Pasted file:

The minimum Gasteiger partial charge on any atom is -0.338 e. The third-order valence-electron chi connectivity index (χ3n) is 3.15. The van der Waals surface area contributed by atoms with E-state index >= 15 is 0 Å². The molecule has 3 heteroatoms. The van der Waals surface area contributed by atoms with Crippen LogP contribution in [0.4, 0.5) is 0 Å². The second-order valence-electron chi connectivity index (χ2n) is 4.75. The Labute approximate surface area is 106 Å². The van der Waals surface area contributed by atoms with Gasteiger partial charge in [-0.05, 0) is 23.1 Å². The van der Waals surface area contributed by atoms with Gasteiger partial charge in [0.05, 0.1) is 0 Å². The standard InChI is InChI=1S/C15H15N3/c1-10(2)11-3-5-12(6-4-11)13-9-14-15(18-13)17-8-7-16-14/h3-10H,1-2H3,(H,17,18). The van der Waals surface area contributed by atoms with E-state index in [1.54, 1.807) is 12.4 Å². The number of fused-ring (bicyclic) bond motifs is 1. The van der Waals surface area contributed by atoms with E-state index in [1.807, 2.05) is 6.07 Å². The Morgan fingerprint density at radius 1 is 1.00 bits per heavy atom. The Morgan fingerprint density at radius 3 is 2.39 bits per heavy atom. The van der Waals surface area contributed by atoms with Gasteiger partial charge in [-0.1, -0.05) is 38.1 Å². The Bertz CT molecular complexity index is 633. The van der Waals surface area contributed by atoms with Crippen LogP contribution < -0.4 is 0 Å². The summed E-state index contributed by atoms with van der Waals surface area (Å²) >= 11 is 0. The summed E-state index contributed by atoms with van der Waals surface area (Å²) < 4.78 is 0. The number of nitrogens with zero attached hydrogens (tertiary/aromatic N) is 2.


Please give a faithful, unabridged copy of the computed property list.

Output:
The minimum Gasteiger partial charge on any atom is -0.338 e. The third-order valence-electron chi connectivity index (χ3n) is 3.15. The van der Waals surface area contributed by atoms with E-state index >= 15 is 0 Å². The molecule has 3 heteroatoms. The van der Waals surface area contributed by atoms with Crippen LogP contribution in [0.4, 0.5) is 0 Å². The second-order valence-electron chi connectivity index (χ2n) is 4.75. The Labute approximate surface area is 106 Å². The van der Waals surface area contributed by atoms with Gasteiger partial charge in [-0.05, 0) is 23.1 Å². The van der Waals surface area contributed by atoms with Gasteiger partial charge in [0.05, 0.1) is 0 Å². The standard InChI is InChI=1S/C15H15N3/c1-10(2)11-3-5-12(6-4-11)13-9-14-15(18-13)17-8-7-16-14/h3-10H,1-2H3,(H,17,18). The van der Waals surface area contributed by atoms with E-state index in [1.54, 1.807) is 12.4 Å². The number of fused-ring (bicyclic) bond motifs is 1. The van der Waals surface area contributed by atoms with E-state index in [1.807, 2.05) is 6.07 Å². The Morgan fingerprint density at radius 1 is 1.00 bits per heavy atom. The Morgan fingerprint density at radius 3 is 2.39 bits per heavy atom. The van der Waals surface area contributed by atoms with Gasteiger partial charge in [-0.1, -0.05) is 38.1 Å². The Bertz CT molecular complexity index is 633. The van der Waals surface area contributed by atoms with Crippen LogP contribution < -0.4 is 0 Å². The summed E-state index contributed by atoms with van der Waals surface area (Å²) >= 11 is 0. The summed E-state index contributed by atoms with van der Waals surface area (Å²) < 4.78 is 0. The number of nitrogens with zero attached hydrogens (tertiary/aromatic N) is 2.